To provide an example of how undemocratic its institutions are; in the last years, a decree was passed by Cvijanovic allowing to prosecute journalist that “spread panic”. But the question is, what does the spread of panic mean? Nothing, it is just a way of censoring media as much as possible and giving full power to RTRS (public media that is “informally” filled with information on what to report by the leading political party in RS, SNSD.). One cannot imagine that in a democratic country that the censorship of the media would be so blatantly open.
G: International reporters have also stressed the poor quality of the Cvijanović administration’s response to the COVID pandemic. Have you experienced any of the economic measures implemented by Cvijanović?
U: I personally have not experienced any backlash from the economic measures enacted by Zeljka Cvijanovic, since I have not been in Bosnia and Herzegovina, and with that, Republic of Srpska, since April 2018. I have read from some private posts, that seem to be the only relevant and unbiased source of information, that the government in Republic of Sprska has asked people to “donate” a portion of their paycheck to the COVID-19 relief fund. I was baffled by this.
The budget for this year for Republic of Srpska has not been passed and approved, and they are asking the citizens to donate money. It is one of those situations where you cannot believe the audacity that some politicians, or supposed leaders, have.
Unfortunately, people are genuinely scared, and believe that they will be fired if they do not give up half of their minimum wage, which cannot sustain them for a whole month.
G: What is the current condition of the health care system in the Republika Srpska? Is it public, state-funded or mainly privatized?
U: The health care in RS is public and available to everyone. Even if you do not have a health booklet, you do not have to pay that much to receive health care.
However, the system is flawed, and everything can be received through good connections and nepotism.
Hospitals, before the pandemic, needed to stock up, hide, save their equipment such as masks and gloves, because they did not receive enough equipment. If there is a need for more complicated procedure, or treatment, people usually go to Belgrade, Serbia.
Serbia, just next to Bosnia, is in a far better position in regard to the health care system, and their system is already cracking under the pressure of the pandemic.
G: Some Bosnian residents have reportedly lamented having been evicted from their homes to leave room for COVID patients, and afterwards relocated in ill-maintained structures under unsanitary conditions. Do you have any account/experience confirming these claims?
U: Some locals have claimed that the state of emergency can bring this upon them. However, I cannot claim it is a confirmed source since we also need to take into account that information is being falsely spread.
However, if someone came forward with this kind of information, I would not have a hard time of believing in it, and that is a harrowing thing to think about.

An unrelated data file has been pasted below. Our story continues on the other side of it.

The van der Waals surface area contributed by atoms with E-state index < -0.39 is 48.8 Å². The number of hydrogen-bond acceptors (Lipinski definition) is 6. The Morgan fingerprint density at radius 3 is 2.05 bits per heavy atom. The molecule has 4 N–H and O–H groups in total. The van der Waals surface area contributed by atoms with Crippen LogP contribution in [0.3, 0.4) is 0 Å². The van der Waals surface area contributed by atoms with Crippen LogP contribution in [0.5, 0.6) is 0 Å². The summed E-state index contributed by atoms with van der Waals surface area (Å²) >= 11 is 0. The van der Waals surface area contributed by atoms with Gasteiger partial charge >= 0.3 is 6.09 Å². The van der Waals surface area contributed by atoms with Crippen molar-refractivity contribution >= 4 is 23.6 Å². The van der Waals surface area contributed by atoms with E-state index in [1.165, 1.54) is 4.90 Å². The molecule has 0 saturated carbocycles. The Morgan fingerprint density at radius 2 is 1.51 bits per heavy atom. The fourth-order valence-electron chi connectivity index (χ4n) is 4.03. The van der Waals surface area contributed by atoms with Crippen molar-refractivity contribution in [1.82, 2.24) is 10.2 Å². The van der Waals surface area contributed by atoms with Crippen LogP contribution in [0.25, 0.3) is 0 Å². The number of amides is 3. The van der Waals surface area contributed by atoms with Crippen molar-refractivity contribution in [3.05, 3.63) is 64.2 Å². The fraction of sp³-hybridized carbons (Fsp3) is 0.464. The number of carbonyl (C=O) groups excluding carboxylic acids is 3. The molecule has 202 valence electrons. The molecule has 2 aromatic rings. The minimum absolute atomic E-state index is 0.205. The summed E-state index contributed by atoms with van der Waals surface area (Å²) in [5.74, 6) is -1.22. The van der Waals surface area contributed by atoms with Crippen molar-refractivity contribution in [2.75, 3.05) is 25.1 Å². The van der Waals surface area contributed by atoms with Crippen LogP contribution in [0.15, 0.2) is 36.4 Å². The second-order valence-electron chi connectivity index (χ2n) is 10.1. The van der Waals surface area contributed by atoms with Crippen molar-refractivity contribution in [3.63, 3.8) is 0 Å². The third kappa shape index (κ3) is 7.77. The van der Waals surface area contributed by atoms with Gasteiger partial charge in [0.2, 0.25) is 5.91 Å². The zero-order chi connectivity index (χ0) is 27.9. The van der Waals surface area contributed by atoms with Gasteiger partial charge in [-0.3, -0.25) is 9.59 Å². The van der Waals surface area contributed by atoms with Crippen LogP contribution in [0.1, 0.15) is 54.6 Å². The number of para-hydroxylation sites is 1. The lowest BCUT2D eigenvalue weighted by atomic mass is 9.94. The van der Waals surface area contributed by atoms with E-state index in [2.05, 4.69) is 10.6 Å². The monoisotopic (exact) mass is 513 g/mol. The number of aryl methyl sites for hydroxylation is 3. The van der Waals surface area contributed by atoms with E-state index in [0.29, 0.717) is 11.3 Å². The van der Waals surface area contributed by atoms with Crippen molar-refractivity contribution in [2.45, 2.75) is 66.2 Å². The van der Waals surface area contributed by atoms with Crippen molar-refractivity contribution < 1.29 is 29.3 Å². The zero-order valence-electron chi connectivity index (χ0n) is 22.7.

We, the citizens of Bosnia and Herzegovina, are used to the regime that is in place in Bosnia, and their horrendous actions, and that must change.
G: What do you think will be the toughest challenge for the country in the COVID pandemic, feeding the national economy or maintaining democratic institutions?
U: I believe that the COVID pandemic will only deepen issues that are within the country, and that it will show just how broken the system is. The economy is extremely bad, people are poor, there is no democracy, and it will only get worse.
This year will show how Bosnia and Herzegovina failed, over and over, to protect its citizens, and how it is all about the money and power grabbing, without the general concern for its people.
G: Do you have any reading to share with our readers if they want to know more about this situation?
U: My suggestion is to read Balkan Insight, which offers unbiased news in English, and it covers all of the countries of the Balkan. I believe it is a good source of info for people that are not aware of the situation in these countries.
G: Feel free to share any final thought with us!
U: I would ask people to curious about a country of which little is known internationally. The act of asking shows interest, whereas making claims such as doubting its very essence as a state can be hurtful to a people already troubled by internal affairs. Bosnia and Herzegovina is a country, a broken one, and it needs help, or to be more accurate, its citizens need help. But the fact that it is a broken country does not make it any less of a country than Italy or Spain.
Furthermore, being from a non-EU country does not make us any less of Europeans. We are often regarded as vile, brutal, uncivilized, uneducated. This is the wrong representation. All of the countries in the Balkans have deep-rooted issues that are constantly being fired up by its politicians, but the people are the ones that suffer from this. You never know what a person’s background is, and what took them to reach a point where they are now. Making assumptions, that are often wrong, makes us feel isolated and “forgotten”. Be kind and ask questions. Be aware of who you are talking to and be sensitive. People notice that, and it makes us feel accepted and not like we come from a different planet.
This interview is part of TNGO’s Human Stories rubric.